The Bushes and the Jews
Explaining the president's philo-Semitism.
In 1998, George W. Bush took his first and only trip to the Holy Land. During a helicopter tour—guided by none other than Ariel Sharon—Bush was astonished to discover how tiny Israel is compared to its Arab neighbors. He later described the visit as one of the most meaningful experiences of his life. A photographer captured a striking image of Bush, in a yarmulke, standing reverently at the Wailing Wall.
The picture may be a symbol of Bush foreign policy these days, but it speaks to an even more startling truth: Bush is the first in his family of politicians to craft a pro-Jewish image. Starting with accusations that Prescott Bush was a Nazi collaborator before Pearl Harbor, the Bush dynasty has generally been viewed with suspicion and at times outright hostility by Jewish Americans. The elder President Bush outraged the Jewish community with a series of perceived insults. Before he became president, the younger Bush, who once expressed doubt about whether non-Christians could get into heaven, seemed likely to follow in the family tradition.
The charges against Sen. Prescott Bush, the grandfather of the current president, went beyond the disdain for Jews and discriminatory practices that were characteristic of New England WASP culture in his day. Prescott Bush was a director of a New York bank where rich Germans who supported the Nazis stashed millions in personal wealth. He was still a director at the bank, Union Banking Corp., when its assets were frozen under the Trading With the Enemy Act in 1941—a fact that has provided endless fodder for leftists and conspiracy theorists since it came to light in the 1990s.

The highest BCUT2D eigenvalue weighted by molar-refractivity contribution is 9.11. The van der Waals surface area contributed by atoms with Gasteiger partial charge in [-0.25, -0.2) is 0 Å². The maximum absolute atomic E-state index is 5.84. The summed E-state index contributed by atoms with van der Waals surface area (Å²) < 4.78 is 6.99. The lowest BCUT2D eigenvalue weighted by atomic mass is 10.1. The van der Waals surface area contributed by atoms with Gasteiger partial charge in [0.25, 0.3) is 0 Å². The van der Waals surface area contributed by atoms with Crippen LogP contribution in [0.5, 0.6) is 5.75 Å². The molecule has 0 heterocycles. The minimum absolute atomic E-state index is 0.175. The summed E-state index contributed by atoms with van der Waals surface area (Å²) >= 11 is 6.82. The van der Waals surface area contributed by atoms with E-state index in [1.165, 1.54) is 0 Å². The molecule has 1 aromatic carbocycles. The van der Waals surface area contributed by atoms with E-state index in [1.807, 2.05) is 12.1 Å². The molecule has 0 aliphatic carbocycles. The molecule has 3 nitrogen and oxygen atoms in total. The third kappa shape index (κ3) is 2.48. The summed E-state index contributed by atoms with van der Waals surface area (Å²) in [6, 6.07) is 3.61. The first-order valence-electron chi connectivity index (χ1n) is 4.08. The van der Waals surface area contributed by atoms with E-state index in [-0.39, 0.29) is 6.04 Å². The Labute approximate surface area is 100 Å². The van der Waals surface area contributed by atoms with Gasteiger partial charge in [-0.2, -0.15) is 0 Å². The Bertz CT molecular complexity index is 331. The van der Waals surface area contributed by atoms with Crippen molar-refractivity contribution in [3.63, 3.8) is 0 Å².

George Herbert Walker Bush shared the same exclusionary pedigree as his father, starting with Yale and the secret society Skull & Bones, and had extensive ties to Arabs through the oil industry as well. But most Jews did not consider him unfriendly to their interests so long as he served under Ronald Reagan. Reagan was the first Republican in 80 years to win a sizable share of the Jewish vote. There were a variety of reasons for this, but the key issue was Reagan's hard line on the defense of Israel, which he considered a crucial democratic outpost in the fight against Soviet communism. In the 1980 election, Jimmy Carter won 45 percent of the Jewish vote. Reagan won 39 percent.